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News & Events

Mineral Wells, TX
April 17, 1999

 Museum Effort Is Gaining Momentum

The drive to build a national museum dedicated to understanding the Vietnam era is gaining momentum as the news of its existence spreads.  What started just over three years ago as the idea of a group of Vietnam helicopter pilots meeting in Mineral Wells, Texas is beginning to receive national attention. Thanks to the publication of recent articles in several veterans’ publications, other veterans and veterans’ organizations have begun making contact with the museum committee to see how they can contribute to the effort. 

The concept for the museum began simply enough, a group of former helicopter pilots decided that it was time those who answered their country’s call to serve in Vietnam deserved some recognition. The original

Plan was for a modest helicopter museum, in an existing building in Mineral Wells. This would include recognition of the contribution of the former Fort Wolters as a training base for virtually every helicopter pilot who flew in Vietnam.

However, as the committee continued to work on this idea, contact with outside elements in the museum community and the consulting world convinced them that they were thinking on too small a scale. The time appeared to be right for a national venue that would address the full scope of the Vietnam War - the participants, the root causes, the after effects  - in an honest, and reasonably unbiased manner. 

The plans now call for a world-class facility that will create an atmosphere of learning to engage people of all ages, nationalities, and political points of view. Using storytelling, problem solving, immersion, and interactive displays, the museum will address the following major themes:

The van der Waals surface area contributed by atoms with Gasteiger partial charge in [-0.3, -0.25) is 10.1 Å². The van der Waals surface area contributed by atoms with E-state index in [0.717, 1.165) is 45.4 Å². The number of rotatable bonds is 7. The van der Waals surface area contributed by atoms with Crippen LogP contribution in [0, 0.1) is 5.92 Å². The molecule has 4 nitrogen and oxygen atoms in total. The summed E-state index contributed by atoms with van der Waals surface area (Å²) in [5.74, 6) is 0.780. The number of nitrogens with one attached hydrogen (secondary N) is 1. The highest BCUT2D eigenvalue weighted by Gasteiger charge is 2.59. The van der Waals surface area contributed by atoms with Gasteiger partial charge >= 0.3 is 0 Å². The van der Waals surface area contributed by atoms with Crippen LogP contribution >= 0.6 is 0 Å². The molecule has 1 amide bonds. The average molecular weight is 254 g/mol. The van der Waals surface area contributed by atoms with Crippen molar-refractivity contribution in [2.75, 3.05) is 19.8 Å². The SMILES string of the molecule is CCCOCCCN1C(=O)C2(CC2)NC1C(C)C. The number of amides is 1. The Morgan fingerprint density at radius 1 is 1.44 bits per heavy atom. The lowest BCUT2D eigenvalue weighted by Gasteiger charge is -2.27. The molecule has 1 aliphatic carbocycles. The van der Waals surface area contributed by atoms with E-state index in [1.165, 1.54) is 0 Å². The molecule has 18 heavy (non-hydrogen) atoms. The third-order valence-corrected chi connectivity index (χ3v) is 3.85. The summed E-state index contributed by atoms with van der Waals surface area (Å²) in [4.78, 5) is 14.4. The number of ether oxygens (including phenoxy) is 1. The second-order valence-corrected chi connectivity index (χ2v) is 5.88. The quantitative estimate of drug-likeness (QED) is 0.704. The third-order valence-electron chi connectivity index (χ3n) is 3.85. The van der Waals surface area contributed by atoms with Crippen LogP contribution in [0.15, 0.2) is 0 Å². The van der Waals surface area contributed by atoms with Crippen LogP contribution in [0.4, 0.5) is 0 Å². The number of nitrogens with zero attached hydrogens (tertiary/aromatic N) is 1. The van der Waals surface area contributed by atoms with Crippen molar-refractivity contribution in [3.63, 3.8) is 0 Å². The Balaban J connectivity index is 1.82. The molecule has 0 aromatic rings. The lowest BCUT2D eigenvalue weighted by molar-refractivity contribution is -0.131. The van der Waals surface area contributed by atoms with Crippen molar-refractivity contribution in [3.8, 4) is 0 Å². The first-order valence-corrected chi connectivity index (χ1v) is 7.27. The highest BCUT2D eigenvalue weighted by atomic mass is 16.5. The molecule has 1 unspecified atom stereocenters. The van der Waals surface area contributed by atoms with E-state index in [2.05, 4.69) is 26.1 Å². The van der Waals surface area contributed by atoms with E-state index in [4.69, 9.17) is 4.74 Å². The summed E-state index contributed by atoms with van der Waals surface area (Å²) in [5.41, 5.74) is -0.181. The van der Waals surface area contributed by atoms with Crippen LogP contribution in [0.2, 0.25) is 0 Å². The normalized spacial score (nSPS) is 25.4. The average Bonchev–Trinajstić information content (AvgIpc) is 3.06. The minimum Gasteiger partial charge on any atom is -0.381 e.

The Cold War  - The war in Vietnam will be examined from the perspective of the global Cold War that drove American foreign policy decisions after World War II.

The Nation and Culture of Vietnam – How our understanding of the history and people of Vietnam affected the outcome of our participation in the war.

The Chronology of the Vietnam War – From the fall of Dien Bien Phu to the fall of Saigon, how the campaigns of the war fit in a historical context.

The Helicopter War – There is perhaps no more memorable and recognizable symbol of the war in Vietnam than the helicopter. This will provide a focal point for many displays.

The Home Front – The convergence of the civil rights movement with the anti-war movement will be examined as well as the interconnections between the war and various aspects of popular culture.

Technology and the War – Various innovations can be traced directly to the war in Vietnam including armaments, medical advances, and the helicopter.

War’s End and Aftermath – The museum will pose the very troubling questions: Did we lose the war? What were the social effects of the war? What were the diplomatic and political effects?

Fort Wolters – As the training ground for most Vietnam helicopter pilots, the origin and mission of Fort Wolters will be explored.